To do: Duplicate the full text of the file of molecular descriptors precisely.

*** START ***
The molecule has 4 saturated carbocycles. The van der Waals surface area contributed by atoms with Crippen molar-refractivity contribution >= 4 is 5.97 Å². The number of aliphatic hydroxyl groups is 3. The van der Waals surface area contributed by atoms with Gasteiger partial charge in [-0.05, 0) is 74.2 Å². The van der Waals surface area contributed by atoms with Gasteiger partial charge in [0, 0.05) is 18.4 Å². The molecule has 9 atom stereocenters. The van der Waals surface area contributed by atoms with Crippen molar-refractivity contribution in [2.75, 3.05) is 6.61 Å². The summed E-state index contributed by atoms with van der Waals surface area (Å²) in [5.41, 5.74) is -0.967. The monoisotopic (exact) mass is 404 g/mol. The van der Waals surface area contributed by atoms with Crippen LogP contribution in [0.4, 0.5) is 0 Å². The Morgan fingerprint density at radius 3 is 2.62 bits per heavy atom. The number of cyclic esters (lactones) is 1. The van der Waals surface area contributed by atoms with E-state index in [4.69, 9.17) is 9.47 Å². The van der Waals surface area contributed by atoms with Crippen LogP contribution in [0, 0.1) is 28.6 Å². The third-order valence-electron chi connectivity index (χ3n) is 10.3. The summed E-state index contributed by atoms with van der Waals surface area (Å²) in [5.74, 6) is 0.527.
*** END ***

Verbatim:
The molecule has 4 saturated carbocycles. The van der Waals surface area contributed by atoms with Crippen molar-refractivity contribution >= 4 is 5.97 Å². The number of aliphatic hydroxyl groups is 3. The van der Waals surface area contributed by atoms with Gasteiger partial charge in [-0.05, 0) is 74.2 Å². The van der Waals surface area contributed by atoms with Gasteiger partial charge in [0, 0.05) is 18.4 Å². The molecule has 9 atom stereocenters. The van der Waals surface area contributed by atoms with Crippen molar-refractivity contribution in [2.75, 3.05) is 6.61 Å². The summed E-state index contributed by atoms with van der Waals surface area (Å²) in [5.41, 5.74) is -0.967. The monoisotopic (exact) mass is 404 g/mol. The van der Waals surface area contributed by atoms with Crippen LogP contribution in [0.4, 0.5) is 0 Å². The Morgan fingerprint density at radius 3 is 2.62 bits per heavy atom. The number of cyclic esters (lactones) is 1. The van der Waals surface area contributed by atoms with E-state index in [4.69, 9.17) is 9.47 Å². The van der Waals surface area contributed by atoms with Crippen LogP contribution in [0, 0.1) is 28.6 Å². The third-order valence-electron chi connectivity index (χ3n) is 10.3. The summed E-state index contributed by atoms with van der Waals surface area (Å²) in [5.74, 6) is 0.527.